from a function. Return a std::string instead.
Thank you very much,
--Chris.
Even though you could get strcat to work for you, I would change everythign
to work with std::string and return a std::string, and modify the code that
calls the function to accept a std::string. Buffer problems just tend to go
away when you use std::string instead of c-style strings, especially for
what you are doing, modifying or returning a string inside a function.
Oct 18 '06 #13

P: n/a
Rolf Magnus wrote:
Bart wrote:
>Ron Natalie wrote:
>>me*********@gmail.com wrote:
Hello,

I'm a Java programmer, so I'm probably asking a very simple question
here, but I have trouble solving it :)

I'd like to know how you concatenate multiple (4, in my case) char* in
C++, and have the result as a char*.

The string type in C++ is called string.

I think the OP understands that, as he even mentioned it in his post.
>>char* is a pointer to a single character.

But it is commonly interpreted as a pointer to the first element of a
null-terminated array of characters. You have to be really pedantic to
interpret "concatenate multiple char*" as meaning anything else than
C-style string concatenation.

Maybe, but many programmers, especially those that are new to C or C++,
think that char* is supposed to be the string type.
Well, char* is a type that can be used to represent 0-terminated sequences
characters; and string operations modelled upon that representation are
provided in the header <cstring>.
Phrases
like "concatenate multiple char*" are often (maybe not in this case, but
still often) an indication for such confusion.
Which confusion? I think, those phrases only indicate that someone knows
that C-strings are supported in C++ and wants to use them. Sometimes the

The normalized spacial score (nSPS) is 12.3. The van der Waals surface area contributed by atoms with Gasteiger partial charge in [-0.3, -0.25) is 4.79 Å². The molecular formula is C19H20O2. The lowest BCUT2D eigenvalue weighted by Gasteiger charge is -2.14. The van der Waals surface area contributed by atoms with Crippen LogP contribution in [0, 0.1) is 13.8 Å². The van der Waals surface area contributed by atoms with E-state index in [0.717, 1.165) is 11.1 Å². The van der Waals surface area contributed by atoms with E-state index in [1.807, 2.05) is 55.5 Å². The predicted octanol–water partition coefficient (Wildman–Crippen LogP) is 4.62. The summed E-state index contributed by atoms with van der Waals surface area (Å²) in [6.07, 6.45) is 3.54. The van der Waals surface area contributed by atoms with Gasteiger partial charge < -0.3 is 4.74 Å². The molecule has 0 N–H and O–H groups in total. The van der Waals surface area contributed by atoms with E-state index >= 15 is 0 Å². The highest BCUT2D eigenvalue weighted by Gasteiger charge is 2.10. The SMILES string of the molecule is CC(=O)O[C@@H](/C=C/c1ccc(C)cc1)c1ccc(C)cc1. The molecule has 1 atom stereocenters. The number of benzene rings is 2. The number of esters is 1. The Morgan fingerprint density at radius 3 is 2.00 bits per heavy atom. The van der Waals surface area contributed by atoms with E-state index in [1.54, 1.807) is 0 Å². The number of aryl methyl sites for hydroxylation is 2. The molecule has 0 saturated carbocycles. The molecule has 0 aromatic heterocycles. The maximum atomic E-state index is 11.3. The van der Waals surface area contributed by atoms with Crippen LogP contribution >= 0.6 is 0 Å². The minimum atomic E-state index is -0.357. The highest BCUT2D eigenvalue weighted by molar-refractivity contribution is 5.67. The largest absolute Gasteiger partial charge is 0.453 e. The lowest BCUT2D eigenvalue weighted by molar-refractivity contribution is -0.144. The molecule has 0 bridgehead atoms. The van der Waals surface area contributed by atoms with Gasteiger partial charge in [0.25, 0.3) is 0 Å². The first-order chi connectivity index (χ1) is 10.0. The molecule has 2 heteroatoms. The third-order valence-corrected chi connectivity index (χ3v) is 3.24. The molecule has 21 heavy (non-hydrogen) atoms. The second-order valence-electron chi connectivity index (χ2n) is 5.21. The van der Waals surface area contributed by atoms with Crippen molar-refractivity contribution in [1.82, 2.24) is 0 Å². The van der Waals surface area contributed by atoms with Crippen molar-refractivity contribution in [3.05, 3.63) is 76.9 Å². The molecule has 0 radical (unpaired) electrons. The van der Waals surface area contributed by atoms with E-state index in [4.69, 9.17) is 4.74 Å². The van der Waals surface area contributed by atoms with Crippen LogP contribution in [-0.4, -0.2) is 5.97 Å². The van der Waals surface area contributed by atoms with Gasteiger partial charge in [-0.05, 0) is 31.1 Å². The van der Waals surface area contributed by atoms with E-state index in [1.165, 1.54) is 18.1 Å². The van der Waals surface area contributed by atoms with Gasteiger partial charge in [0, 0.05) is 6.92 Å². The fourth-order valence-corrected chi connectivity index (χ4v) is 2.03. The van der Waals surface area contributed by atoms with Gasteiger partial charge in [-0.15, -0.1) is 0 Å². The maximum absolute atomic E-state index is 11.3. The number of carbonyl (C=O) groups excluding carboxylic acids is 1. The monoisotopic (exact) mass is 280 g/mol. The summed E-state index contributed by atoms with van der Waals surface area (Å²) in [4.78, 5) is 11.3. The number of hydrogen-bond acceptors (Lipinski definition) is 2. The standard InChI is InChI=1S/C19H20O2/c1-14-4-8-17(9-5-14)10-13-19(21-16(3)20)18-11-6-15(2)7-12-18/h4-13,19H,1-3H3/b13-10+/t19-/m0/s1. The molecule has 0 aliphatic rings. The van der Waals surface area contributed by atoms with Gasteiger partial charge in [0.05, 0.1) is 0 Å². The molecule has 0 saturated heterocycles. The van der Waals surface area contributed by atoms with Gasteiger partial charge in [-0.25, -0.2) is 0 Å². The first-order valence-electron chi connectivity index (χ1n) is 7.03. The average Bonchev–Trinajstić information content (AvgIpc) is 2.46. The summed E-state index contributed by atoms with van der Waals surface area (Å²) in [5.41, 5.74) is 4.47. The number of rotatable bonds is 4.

reason fur such a wish might be that the person does not know about the
existence of std::string. But that is just a lack of knowledge, not a state
of confusion.
So it's a good idea to
mention clearly what char* actually is.
I think, a good idea is to just tell them about the existence of std::string
and to encourage its use.
Best

Kai-Uwe Bux
Oct 19 '06 #14

P: n/a
Kai-Uwe Bux wrote:
>>>The string type in C++ is called string.

I think the OP understands that, as he even mentioned it in his post.

char* is a pointer to a single character.

But it is commonly interpreted as a pointer to the first element of a
null-terminated array of characters. You have to be really pedantic to
interpret "concatenate multiple char*" as meaning anything else than
C-style string concatenation.

Maybe, but many programmers, especially those that are new to C or C++,
think that char* is supposed to be the string type.

Well, char* is a type that can be used to represent 0-terminated sequences
characters;
It can be (and often is) used to point to the first element of one. One
could say it can "represent" one. Still it's not a string type, and if you
try to use it like one, it won't work and might give surprising results.
and string operations modelled upon that representation are
provided in the header <cstring>.
>Phrases
like "concatenate multiple char*" are often (maybe not in this case, but
still often) an indication for such confusion.

Which confusion?
I have seen quite often that beginners don't understand why their "string
operations" don't work, including concatenating two char* with operator+ or
something like:

char* p = "Hello, world";
p[1] = 'X';

or maybe even:

char* p = "Hello, world, the number is: ";
char* q = p + 3;

which is actually correct, but obviously does something entirely different
from what was intended. I could probably give you a dozen other examples.
That is all just the result of confusing char* for a real string type. It's
important to know that C does not have a string type at all and that C++
provides the class std::string for this.
I think, those phrases only indicate that someone knows that C-strings are
supported in C++ and wants to use them. Sometimes the reason fur such a
wish might be that the person does not know about the existence of
std::string. But that is just a lack of knowledge, not a state of
confusion.
Well, confusion is mostly the result of a lack of knowledge, isn't it?
>So it's a good idea to mention clearly what char* actually is.

I think, a good idea is to just tell them about the existence of
std::string and to encourage its use.
That definitely too, yes.

Oct 19 '06 #15